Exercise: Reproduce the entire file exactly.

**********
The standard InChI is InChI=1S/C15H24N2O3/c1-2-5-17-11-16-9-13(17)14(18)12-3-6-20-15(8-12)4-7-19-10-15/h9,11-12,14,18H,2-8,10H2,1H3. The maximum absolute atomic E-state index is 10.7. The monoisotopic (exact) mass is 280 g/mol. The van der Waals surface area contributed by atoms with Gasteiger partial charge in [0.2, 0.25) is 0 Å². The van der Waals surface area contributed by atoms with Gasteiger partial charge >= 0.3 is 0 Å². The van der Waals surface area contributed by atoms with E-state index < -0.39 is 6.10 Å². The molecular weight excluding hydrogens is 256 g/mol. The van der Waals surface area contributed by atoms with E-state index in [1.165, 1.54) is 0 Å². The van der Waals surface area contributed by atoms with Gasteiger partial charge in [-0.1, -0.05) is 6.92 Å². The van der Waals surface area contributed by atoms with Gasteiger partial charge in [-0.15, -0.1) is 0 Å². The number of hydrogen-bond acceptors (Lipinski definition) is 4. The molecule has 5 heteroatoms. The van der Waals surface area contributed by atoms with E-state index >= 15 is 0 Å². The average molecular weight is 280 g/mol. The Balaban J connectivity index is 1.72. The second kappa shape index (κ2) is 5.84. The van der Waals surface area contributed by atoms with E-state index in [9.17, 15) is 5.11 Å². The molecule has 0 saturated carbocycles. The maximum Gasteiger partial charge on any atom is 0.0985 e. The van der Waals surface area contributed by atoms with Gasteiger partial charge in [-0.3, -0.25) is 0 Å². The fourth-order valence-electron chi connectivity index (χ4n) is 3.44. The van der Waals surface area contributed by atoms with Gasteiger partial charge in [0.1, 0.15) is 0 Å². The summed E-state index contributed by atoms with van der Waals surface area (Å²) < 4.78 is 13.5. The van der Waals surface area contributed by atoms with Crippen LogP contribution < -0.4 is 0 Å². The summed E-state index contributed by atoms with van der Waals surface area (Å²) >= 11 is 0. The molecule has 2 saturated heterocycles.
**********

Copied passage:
The standard InChI is InChI=1S/C15H24N2O3/c1-2-5-17-11-16-9-13(17)14(18)12-3-6-20-15(8-12)4-7-19-10-15/h9,11-12,14,18H,2-8,10H2,1H3. The maximum absolute atomic E-state index is 10.7. The monoisotopic (exact) mass is 280 g/mol. The van der Waals surface area contributed by atoms with Gasteiger partial charge in [0.2, 0.25) is 0 Å². The van der Waals surface area contributed by atoms with Gasteiger partial charge >= 0.3 is 0 Å². The van der Waals surface area contributed by atoms with E-state index < -0.39 is 6.10 Å². The molecular weight excluding hydrogens is 256 g/mol. The van der Waals surface area contributed by atoms with E-state index in [1.165, 1.54) is 0 Å². The van der Waals surface area contributed by atoms with Gasteiger partial charge in [-0.1, -0.05) is 6.92 Å². The van der Waals surface area contributed by atoms with Gasteiger partial charge in [-0.15, -0.1) is 0 Å². The number of hydrogen-bond acceptors (Lipinski definition) is 4. The molecule has 5 heteroatoms. The van der Waals surface area contributed by atoms with E-state index >= 15 is 0 Å². The average molecular weight is 280 g/mol. The Balaban J connectivity index is 1.72. The second kappa shape index (κ2) is 5.84. The van der Waals surface area contributed by atoms with E-state index in [9.17, 15) is 5.11 Å². The molecule has 0 saturated carbocycles. The maximum Gasteiger partial charge on any atom is 0.0985 e. The van der Waals surface area contributed by atoms with Gasteiger partial charge in [-0.3, -0.25) is 0 Å². The fourth-order valence-electron chi connectivity index (χ4n) is 3.44. The van der Waals surface area contributed by atoms with Gasteiger partial charge in [0.1, 0.15) is 0 Å². The summed E-state index contributed by atoms with van der Waals surface area (Å²) < 4.78 is 13.5. The van der Waals surface area contributed by atoms with Crippen LogP contribution < -0.4 is 0 Å². The summed E-state index contributed by atoms with van der Waals surface area (Å²) >= 11 is 0. The molecule has 2 saturated heterocycles.